“When you keep planting plants, you become a gardener.” Olivia, small child
When do you become a writer? When you receive your first paycheck? When you publish a novel? When you win a writing competition?
I’ve spent the last fortnight writing. Not a novel or short story. Not poetry or feature articles. I’ve been locked away writing early childhood observations and end of year assessments. These observations come with the end of every school year and they highlight the successes and gaps in our program. Writing observations and research papers is an important part of my role as an early childhood teacher and I enjoy it.
But afterwards, when the last child’s observation is safely tucked inside its folder, and I try to write something else, like a blog post or a creative piece or even a shopping list, I realise my writing light has dulled. It’s burnt out. Used up. Every word is lost to educational phrases. Becoming. Being. Belonging. These three words characterise the vision for learning in early childhood and I think the vision is rather beautiful. But after so long spent writing around these themes I find myself struggling to write about anything else.
A fierce wind is blowing in Perth today and I am thankful for it. It matches the blustery battle in my mind. Today I watch the words twist and twirl away from me. I sit down to write a blog post but each word comes out protruding and awkward. Like big ears on a tiny head, I can only hope to grow into them.
I do strange things when I feel this way. I subconsciously turn to grilled cheese sandwiches and extra sugar in my tea, as if indulging my body will fool the words into submission.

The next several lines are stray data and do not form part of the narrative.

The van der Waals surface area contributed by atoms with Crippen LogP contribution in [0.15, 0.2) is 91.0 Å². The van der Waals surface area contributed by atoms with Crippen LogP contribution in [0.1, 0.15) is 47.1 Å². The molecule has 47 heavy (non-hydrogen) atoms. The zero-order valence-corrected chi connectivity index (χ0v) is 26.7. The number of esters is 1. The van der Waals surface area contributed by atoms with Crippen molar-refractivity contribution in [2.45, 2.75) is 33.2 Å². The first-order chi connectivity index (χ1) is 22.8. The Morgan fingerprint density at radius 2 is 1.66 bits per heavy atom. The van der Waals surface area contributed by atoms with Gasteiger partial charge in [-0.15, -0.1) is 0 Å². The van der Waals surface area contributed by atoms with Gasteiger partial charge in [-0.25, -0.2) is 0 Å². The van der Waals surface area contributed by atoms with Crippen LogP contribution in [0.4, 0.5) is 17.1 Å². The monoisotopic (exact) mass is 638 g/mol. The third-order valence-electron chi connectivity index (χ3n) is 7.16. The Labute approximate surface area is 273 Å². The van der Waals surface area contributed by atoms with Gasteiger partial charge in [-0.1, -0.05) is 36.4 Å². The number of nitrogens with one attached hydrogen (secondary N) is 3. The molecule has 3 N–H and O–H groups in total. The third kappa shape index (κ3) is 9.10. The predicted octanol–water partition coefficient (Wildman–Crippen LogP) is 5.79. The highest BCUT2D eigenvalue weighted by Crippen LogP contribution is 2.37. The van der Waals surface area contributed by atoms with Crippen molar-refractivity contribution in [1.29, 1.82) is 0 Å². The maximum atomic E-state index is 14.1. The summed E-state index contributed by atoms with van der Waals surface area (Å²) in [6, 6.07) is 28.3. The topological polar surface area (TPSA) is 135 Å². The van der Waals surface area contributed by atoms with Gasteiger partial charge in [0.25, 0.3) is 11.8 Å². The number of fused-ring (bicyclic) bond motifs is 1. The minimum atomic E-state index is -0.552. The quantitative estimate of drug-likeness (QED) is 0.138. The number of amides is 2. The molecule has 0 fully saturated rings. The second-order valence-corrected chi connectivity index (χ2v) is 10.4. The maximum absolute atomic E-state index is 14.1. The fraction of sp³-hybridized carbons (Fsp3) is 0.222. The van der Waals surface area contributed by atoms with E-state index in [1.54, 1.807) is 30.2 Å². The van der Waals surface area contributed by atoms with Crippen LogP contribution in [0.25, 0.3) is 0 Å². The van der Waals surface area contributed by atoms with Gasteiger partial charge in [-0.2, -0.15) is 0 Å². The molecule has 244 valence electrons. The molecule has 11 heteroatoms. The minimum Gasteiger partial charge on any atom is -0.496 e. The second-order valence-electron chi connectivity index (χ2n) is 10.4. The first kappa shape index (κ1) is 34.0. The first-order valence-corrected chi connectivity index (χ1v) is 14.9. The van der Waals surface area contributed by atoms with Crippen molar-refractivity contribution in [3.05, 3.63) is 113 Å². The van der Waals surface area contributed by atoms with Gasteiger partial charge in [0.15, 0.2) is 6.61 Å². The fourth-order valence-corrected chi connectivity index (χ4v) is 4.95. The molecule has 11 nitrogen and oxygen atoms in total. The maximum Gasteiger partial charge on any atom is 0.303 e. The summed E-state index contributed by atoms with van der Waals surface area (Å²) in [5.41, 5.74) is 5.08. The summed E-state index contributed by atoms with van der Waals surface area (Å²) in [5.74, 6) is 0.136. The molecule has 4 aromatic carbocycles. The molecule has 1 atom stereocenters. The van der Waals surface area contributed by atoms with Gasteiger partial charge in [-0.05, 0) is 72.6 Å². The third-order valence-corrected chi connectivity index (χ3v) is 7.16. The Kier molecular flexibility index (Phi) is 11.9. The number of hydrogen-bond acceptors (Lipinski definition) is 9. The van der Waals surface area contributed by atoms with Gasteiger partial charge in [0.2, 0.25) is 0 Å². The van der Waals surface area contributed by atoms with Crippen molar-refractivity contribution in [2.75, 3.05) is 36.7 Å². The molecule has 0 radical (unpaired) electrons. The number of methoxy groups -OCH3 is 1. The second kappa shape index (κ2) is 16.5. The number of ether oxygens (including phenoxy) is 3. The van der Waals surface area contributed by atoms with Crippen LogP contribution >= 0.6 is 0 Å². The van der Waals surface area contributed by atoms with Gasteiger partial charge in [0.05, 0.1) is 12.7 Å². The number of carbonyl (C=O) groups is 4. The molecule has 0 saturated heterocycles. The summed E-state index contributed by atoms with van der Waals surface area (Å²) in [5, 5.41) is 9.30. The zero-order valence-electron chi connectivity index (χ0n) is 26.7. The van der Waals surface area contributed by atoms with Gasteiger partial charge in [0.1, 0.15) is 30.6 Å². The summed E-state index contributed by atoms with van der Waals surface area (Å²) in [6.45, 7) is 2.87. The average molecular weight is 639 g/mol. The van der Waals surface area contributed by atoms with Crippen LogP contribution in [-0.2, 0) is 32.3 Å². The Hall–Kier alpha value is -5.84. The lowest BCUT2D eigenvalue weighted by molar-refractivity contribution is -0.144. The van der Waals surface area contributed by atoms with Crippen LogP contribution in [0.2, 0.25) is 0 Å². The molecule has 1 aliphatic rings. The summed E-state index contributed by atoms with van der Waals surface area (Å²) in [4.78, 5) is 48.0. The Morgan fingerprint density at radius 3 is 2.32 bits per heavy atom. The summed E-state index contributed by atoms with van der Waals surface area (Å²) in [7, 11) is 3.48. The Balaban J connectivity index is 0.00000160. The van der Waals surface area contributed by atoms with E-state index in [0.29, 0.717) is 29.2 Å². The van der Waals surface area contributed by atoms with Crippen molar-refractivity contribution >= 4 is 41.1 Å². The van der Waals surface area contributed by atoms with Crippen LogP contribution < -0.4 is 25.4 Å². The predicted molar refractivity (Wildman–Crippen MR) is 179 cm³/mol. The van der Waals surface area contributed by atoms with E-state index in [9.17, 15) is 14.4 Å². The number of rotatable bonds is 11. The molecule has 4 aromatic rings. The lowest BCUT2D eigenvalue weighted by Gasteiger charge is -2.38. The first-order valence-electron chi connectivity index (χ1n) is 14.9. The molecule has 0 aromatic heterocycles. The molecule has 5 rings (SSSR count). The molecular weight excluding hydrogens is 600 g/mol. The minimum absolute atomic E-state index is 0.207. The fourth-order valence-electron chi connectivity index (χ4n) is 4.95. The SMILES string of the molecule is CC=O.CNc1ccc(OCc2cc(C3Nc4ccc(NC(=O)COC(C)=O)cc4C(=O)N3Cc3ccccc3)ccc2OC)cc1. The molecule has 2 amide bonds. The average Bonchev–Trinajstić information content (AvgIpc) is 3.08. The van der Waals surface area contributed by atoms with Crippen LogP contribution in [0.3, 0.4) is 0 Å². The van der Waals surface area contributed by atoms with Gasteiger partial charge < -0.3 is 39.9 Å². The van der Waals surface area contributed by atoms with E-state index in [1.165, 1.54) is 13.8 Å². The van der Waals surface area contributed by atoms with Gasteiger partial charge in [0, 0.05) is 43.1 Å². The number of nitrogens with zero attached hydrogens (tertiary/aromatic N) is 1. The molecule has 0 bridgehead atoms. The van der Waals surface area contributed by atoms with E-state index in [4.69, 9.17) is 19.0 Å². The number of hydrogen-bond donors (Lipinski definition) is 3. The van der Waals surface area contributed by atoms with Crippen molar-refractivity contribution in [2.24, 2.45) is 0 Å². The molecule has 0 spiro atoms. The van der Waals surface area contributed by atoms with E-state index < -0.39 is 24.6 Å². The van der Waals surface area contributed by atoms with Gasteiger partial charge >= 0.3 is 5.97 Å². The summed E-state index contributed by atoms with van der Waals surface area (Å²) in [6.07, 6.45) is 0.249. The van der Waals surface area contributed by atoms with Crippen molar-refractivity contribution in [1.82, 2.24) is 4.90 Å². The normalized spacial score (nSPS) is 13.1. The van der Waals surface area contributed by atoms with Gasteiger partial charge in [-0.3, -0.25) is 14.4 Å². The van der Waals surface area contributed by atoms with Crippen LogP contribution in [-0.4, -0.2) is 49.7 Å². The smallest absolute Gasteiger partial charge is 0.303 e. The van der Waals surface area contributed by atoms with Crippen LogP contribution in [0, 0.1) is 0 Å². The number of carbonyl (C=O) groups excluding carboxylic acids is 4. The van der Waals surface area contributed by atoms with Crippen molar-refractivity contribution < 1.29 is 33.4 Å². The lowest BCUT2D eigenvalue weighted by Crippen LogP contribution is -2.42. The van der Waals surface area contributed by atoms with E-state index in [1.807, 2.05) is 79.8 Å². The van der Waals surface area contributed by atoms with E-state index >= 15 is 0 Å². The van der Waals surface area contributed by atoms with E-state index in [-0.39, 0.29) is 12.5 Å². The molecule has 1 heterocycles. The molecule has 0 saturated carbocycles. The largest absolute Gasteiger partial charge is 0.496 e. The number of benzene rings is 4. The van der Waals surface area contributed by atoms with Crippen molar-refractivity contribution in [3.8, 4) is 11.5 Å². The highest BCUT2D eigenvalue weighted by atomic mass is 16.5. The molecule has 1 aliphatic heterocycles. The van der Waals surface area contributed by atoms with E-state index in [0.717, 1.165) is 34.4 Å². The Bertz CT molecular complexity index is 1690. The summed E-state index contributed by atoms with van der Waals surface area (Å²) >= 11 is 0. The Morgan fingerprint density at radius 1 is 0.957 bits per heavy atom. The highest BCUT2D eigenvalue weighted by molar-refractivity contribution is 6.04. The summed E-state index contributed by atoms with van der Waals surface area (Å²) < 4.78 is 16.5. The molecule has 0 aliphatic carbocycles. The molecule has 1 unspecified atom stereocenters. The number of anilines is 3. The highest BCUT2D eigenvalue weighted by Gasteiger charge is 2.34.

But today I do not feel like a writer. I hold a bachelors degree in writing but I have never dreamed of calling myself a writer. When I think of being a writer I think of creative writing. Writing early childhood observations and educational research papers fills my bank balance while creative writing fills my head, heart and soul. Not having the words or energy for creative writing makes my heart ache.
I love the quote above. A small child somewhere, some day said these words and The Early Years Learning Framework for Australia features it in the first few pages. I believe it’s a quote that I can learn from.
If I keep writing words then I’ll become a writer.
Stream of consciousness writing helps. And so, armed with sweet tea and carbs with cheese I abandon all writing plans and expectations and I write. The first words that come.
Do you get paid to write? How do you balance your paid writing work with more creative pursuits? When did you become a writer?
- Should I take a creative writing course? (narrativeodyssey.com)
- Think Creatively then Write Creatively (mirrorsonthewall.org)
- What is Creative Writing (beforeabeyondz.wordpress.com)